ILS Plans to Revitalize Proton Sales

by Bill Ostrove, Space Systems Analyst, Forecast International.

After dominating the commercial launch market for years – along with the Ariane 5 – the Proton is seeing a loss in appeal to commercial operators, along with a decline in sales. As a result, ILS has reduced staff and expenses to support only two to three launches per year, rather than its typical seven or eight.

Once considered a reliable choice for carrying satellites into orbit, the Proton has experienced a number of failures in recent years. Since December 2010, six Proton rockets have failed to place their payload into the correct orbit, generating a loss of revenue for the satellite operators. Some customers, questioning the Proton’s dependability, have turned away from the launch vehicle. Those still willing to buy Proton launches will pay higher insurance rates, further reducing its competitiveness in the market.

The launch market has also changed recently. Satellite operators have been purchasing smaller satellites that can be carried into orbit on Falcon 9 and Ariane 5 vehicles. This trend is taking away opportunities for the Proton, which is more competitive in the large satellite market. Additionally, new players in the industry, such as SpaceX, are increasing the competitive pressure on the Proton in the commercial market.

Another threat facing the Proton is the Russian government’s development of a new heavy launch vehicle  called Angara. The heaviest version of this modular launch vehicle family, the Angara 5, will eventually replace the Proton for Russian government launches.

ILS has introduced plans to address these challenges. First, it will lower the price of Proton launches and offer flexible launch dates. Second, and more important for the long term, ILS will offer light and medium variants of the Proton launch vehicle, enabling it to compete in a broader segment of the market. These changes will allow the Proton to be competitive with new launch vehicles, such as the Falcon 9, at lower price points to carry smaller satellites. They will also increase its competitiveness in the commercial market – even without Russian government launches. With these changes to pricing and lineup, Forecast International expects Proton production to continue during the forecast period.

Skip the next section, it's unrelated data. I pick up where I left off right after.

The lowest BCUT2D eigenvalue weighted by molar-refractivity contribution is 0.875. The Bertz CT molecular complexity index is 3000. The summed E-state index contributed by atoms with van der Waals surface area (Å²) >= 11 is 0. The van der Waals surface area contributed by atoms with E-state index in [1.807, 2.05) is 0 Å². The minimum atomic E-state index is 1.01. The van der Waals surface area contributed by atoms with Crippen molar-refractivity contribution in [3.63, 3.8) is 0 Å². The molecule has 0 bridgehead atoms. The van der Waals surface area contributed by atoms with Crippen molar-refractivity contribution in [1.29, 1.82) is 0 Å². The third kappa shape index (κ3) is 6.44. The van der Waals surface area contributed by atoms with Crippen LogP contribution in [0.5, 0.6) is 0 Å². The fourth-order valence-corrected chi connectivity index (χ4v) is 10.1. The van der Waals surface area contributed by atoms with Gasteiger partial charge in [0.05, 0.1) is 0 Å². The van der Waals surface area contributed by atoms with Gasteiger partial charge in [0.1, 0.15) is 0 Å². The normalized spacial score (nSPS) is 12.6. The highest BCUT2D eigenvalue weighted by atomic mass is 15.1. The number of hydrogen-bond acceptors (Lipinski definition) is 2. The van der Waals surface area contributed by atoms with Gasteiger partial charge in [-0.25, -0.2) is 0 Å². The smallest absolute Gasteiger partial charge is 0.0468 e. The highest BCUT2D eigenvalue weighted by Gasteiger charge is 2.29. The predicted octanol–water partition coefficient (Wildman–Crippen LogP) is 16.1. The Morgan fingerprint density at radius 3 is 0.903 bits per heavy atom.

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Forecast International offers two Space Systems Forecast products: Launch Vehicles & Manned Platforms, with reports on manned spacecraft, expendable launch vehicles and more, and Satellites & Spacecraft, with coverage ranging from microsatellites to large COMSATs – all complete with technical specifications and forecast details.  

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About Richard Pettibone

A military history enthusiast, Richard began at Forecast International as editor of the World Weapons Weekly newsletter. As the Internet grew in importance as a research tool, he helped design the company's Forecast Intelligence Center and currently coordinates the EMarket Alert newsletters for clients. Richard also manages social media efforts, including two new blogs: Defense & Security Monitor, covering defense systems and international issues, and Flight Plan, which focuses on commercial aviation and space systems. For over 30 years, Richard has authored the Defense & Aerospace Companies, Volume I (North America) and Volume II (International) services. The two books provide detailed data on major aerospace and defense contractors. He also edits the International Contractors service, a database that tracks all the contractors involved in the programs covered in the FI library. More recently he was appointed Manager, Information Services Group (ISG), a new unit that encompasses developing outbound content for both Forecast International and Military Periscope.

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